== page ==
By Susannah Felts
When Paul Janeway (above, left) walks onstage, audiences snap to attention. They stand up, they get down, they holler and shake as Janeway, a bespectacled blond clad in one of his father’s old suits, and his bandmates—a.k.a. St. Paul and the Broken Bones—crank out one soulful song after the next. Janeway might pause to mop his brow with a towel or bust dance moves that have earned comparisons to none other than James Brown, the Hardest Working Man in Show Business. “A little hyperbolic,” he says. “But I’ll take it.”
Not bad for a 28-year-old UAB accounting student, who seems thrilled and surprised by the turn his life has taken in recent months.
Putting a New Spin on Computer SecurityBy Matt Windsor
Computer security researchers put themselves into the minds of cybercriminals to figure out what they might do next. Nitesh Saxena, Ph.D., takes a different approach. His mission is to get inside the minds of users—quite literally, in his latest project—to figure out how to protect them from new attacks.
Saxena is the head of the SPIES (Security and Privacy in Emerging Computing and Networking Systems) research group in the UAB Department of Computer and Information Sciences. “Most traditional security research focuses on the attackers,” Saxena says. “We work on the defense side, with an emphasis on the end users.”
The SPIES lab puts the “strengths and weaknesses of the computer user” under the microscope, Saxena explains. Or under the brain scanner, to be precise. In one new project, Saxena has partnered with Rajesh Kana, Ph.D., a researcher in the UAB Department of Psychology who specializes in using brain imaging for autism research. The interdisciplinary duo has started scanning volunteers while they perform everyday security tasks. The subjects have to decide whether the sites they are looking at are real or fake—the actual Facebook home page or a knockoff, for example—or they are asked to heed a security warning while reading an article.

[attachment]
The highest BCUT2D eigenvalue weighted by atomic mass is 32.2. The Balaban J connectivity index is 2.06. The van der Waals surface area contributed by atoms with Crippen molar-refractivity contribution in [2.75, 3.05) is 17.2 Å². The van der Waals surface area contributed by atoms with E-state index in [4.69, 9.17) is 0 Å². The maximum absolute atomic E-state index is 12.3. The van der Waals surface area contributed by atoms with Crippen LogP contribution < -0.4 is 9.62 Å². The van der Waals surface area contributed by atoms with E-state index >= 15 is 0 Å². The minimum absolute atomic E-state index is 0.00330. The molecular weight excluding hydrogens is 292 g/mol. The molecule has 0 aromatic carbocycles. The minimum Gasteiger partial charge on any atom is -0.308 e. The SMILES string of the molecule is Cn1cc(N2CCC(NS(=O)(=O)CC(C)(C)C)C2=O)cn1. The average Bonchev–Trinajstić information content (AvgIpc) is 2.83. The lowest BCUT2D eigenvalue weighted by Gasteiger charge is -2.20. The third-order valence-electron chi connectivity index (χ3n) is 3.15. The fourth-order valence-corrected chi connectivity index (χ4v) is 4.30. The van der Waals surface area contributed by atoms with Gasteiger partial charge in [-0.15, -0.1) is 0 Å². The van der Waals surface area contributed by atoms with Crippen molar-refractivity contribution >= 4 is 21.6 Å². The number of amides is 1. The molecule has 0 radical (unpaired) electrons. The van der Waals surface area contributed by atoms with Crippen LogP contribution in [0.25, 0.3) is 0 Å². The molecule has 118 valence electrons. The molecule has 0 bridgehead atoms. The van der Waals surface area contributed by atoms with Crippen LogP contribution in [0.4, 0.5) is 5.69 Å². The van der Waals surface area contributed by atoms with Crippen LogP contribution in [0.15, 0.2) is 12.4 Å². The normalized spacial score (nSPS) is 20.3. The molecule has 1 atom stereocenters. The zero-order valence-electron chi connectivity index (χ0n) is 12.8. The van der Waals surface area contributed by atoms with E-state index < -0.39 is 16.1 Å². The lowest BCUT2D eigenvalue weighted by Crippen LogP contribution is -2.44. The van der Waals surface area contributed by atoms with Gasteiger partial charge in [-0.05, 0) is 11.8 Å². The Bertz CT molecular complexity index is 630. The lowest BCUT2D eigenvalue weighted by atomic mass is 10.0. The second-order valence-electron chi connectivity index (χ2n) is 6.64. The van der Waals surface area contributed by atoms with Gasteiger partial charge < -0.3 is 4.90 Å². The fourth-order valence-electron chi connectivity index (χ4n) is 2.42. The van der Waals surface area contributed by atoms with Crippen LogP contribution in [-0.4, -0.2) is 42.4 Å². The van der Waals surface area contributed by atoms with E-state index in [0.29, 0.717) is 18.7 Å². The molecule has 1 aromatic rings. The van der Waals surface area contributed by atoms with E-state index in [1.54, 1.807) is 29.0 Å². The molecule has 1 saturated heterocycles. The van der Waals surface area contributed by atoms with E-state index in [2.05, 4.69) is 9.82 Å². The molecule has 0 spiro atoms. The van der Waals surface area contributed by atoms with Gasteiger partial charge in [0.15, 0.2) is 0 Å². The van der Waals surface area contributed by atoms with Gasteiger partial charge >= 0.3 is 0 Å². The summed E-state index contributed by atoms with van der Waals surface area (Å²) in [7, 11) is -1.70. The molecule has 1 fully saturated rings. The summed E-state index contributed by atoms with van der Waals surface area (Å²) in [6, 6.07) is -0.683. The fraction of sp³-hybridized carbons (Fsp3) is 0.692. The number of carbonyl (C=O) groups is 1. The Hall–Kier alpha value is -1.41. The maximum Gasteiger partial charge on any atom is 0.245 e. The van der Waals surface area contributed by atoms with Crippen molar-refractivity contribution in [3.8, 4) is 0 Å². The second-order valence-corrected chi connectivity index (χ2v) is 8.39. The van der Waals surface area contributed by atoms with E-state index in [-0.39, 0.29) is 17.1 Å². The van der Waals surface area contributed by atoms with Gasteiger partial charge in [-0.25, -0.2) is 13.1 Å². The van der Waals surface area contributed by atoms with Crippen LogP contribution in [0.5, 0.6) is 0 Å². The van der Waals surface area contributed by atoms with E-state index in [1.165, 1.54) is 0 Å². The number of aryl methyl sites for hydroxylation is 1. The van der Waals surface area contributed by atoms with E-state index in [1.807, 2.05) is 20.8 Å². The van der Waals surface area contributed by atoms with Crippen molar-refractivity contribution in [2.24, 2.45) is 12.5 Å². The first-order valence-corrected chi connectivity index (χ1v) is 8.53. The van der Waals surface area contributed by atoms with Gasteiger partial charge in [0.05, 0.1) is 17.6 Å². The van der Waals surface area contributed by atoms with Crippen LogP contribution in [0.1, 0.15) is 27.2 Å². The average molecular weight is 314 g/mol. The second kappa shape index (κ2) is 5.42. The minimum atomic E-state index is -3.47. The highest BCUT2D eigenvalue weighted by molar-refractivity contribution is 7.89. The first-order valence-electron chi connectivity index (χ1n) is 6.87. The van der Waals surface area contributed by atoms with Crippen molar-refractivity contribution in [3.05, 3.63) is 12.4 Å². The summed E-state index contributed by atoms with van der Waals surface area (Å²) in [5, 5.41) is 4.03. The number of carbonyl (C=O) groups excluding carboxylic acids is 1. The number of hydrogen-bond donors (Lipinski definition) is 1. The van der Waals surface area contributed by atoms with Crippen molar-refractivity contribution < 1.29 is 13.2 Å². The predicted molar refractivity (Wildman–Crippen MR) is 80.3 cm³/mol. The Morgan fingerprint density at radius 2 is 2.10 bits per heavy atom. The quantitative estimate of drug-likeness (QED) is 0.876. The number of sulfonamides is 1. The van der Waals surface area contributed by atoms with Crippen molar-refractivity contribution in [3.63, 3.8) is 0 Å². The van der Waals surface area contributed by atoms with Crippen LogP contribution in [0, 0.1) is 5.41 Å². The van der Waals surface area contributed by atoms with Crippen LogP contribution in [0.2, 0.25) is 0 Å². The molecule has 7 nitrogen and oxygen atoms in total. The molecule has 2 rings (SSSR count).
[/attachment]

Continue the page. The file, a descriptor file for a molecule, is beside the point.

“We want to understand, from a neuroscience perspective, what happens when people are making these security decisions, and especially what happens when they are rushed into making decisions, as often happens online,” Saxena says. “We are still in the early stages, but this may give us clues on how to design warnings and safeguards that are more effective.”
Selling UAB in the 21st Century
By Matt Windsor
It’s just another day at one of America's largest hospitals. On the ground floor, in an emergency room the size of a football field, staff are treating everything from household accidents to severe trauma. In the floors above, patients are in the middle of life-saving surgeries and other treatments, while new lives are entering the world in the adjacent Women and Infants Center. But right now, in the second-floor atrium, a grandmother is calling out for help, while a camera crew looks on.
How do you summarize UAB in 60 seconds? For a new TV ad, filmmakers traveled from UAB Hospital to Sterne Library to the Comprehensive Cancer Center and beyond, with sequences in Washington, D.C., the Egyptian desert, and outer space. The creators of this minute-long commercial faced a unique challenge: unifying the academic and medical sides of UAB’s campus for the first time under a single branding campaign with a common tagline—“UAB: Knowledge that will change your world.”